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The unbridled joy of an airport beer has become a headache in the UK

The UK government is considering a ban on early-morning airport drinking.
A pre-flight beer (or four).
By Rosie Spinks
Published Last updated This article is more than 2 years old.

Is there anything better than the airport beer? The one you drink once you’ve made it to the airport, battled past security, and glanced at the departure board to find you have permission—in the form of 20 to 30 minutes left until boarding—to down a pint of amber nectar.

If you’re traveling for work, it’s a temporary moment of respite that you’ve earned. If you’re headed on vacation, it’s the first sign that fun is on the way. However in the UK, it’s turned into too much of a good thing—so much so, that the UK government is considering cracking down on boozing before boarding.

Licensed establishments in the UK generally can’t serve alcohol before 10am. But those rules don’t apply in any of the UK’s airside establishments. The result is a bizarre ritual—one as British as tea and biscuits—of travelers huddled around a high-top table downing a pint before a 6:45am Ryanair or easyJet flight.

Airlines—particularly budget carriers, who carry many Britons on early-morning flights to holiday locales—have complained of passengers imbibing excessively at airport bars before boarding, leaving cabin crew to deal with the fallout of drunk, disruptive passengers. Last year, BBC One’s investigative program Panorama found that there was a 50% increase in drunken behavior arrest on flights from 2016.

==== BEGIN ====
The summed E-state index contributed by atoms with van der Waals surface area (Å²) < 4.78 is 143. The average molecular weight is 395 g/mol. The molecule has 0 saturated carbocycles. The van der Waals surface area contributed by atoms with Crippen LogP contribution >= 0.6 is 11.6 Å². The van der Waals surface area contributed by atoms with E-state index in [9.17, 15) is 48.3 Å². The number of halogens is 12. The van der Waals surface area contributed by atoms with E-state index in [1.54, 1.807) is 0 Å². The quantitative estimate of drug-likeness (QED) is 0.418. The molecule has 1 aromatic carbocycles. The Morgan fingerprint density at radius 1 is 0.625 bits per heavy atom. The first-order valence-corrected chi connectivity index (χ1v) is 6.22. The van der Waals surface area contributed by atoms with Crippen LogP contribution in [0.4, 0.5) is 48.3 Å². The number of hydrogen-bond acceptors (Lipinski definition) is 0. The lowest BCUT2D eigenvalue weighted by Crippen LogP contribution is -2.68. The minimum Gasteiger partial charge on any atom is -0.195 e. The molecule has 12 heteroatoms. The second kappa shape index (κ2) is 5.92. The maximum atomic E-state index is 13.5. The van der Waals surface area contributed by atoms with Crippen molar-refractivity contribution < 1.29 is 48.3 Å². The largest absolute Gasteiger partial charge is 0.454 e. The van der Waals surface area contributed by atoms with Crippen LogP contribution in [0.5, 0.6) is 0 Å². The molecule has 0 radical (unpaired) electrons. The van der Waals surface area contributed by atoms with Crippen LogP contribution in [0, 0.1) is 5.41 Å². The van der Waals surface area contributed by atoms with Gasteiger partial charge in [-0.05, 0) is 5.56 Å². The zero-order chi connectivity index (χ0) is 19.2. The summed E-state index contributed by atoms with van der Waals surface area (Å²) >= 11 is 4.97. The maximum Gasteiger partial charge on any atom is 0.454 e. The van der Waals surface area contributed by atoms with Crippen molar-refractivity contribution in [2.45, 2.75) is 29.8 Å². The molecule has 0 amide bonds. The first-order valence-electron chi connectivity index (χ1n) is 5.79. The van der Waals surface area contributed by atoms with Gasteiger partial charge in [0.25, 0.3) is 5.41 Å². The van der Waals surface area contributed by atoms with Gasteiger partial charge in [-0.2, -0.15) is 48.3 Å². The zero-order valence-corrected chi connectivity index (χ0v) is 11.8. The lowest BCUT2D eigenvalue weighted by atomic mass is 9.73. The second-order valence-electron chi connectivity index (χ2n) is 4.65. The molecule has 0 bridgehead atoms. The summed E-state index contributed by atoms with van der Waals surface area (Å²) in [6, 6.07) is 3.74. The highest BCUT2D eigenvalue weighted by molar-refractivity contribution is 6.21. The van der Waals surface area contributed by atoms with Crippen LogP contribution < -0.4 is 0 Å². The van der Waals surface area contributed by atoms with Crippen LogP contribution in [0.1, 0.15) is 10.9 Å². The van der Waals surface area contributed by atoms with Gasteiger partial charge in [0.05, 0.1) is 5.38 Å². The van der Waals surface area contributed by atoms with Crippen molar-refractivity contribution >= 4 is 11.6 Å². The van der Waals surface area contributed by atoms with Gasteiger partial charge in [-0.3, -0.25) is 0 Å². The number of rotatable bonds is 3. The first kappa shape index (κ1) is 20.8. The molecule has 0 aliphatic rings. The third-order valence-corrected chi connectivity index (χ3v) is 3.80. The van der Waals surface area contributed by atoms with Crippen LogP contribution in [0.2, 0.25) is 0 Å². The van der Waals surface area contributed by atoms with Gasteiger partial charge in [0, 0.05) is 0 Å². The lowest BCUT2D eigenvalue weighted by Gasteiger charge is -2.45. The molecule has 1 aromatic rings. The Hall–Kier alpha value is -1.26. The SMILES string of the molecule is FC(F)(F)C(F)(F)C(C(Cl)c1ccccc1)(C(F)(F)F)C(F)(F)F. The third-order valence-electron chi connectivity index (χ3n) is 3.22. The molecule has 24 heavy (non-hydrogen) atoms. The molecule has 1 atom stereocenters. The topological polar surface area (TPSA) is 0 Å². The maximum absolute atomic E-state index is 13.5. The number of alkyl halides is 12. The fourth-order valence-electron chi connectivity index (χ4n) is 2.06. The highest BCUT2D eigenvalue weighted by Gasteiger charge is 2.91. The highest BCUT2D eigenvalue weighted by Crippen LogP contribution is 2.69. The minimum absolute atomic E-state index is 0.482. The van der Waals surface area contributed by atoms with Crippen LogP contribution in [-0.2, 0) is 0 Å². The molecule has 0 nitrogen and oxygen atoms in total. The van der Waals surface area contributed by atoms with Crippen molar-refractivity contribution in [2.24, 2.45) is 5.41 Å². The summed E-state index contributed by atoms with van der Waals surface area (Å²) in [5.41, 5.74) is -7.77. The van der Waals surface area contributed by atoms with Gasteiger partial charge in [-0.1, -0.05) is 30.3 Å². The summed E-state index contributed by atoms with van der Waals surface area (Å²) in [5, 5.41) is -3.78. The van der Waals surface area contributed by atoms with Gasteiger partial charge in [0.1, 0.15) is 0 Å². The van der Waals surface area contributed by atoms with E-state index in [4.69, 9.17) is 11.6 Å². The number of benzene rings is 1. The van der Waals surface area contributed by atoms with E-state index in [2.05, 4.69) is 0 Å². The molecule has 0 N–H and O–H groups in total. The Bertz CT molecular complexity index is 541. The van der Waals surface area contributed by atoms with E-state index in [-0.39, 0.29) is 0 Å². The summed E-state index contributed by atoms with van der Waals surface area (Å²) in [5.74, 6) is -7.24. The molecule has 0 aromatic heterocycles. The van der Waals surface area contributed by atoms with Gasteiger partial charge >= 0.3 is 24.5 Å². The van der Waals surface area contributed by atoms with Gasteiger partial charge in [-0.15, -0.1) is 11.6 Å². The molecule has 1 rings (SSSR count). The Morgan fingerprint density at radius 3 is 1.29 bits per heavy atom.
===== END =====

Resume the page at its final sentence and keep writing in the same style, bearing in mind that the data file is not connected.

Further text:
And in September, the UK aviation’s industry launched a public awareness campaign reminding travellers of the risks involved in getting too boozy on board—including an up to £80,000 fine if a flight must make an unscheduled landing due to drunken behavior.

The UK government is now reviewing the lack of licensing laws that allow Britons to order any number of airport drinks at any time of day. It cited a 2017 Unite survey of more than 4,000 Britain-based cabin crew in which “87% of respondents reported witnessing drunken passenger behavior at UK airports or on flights from UK airports.”

Not everyone is happy at the prospect of the airport booze crackdown, of course. As a columnist for the Independent bluntly put it: “We can make our own decisions about whether we want to get smashed.”

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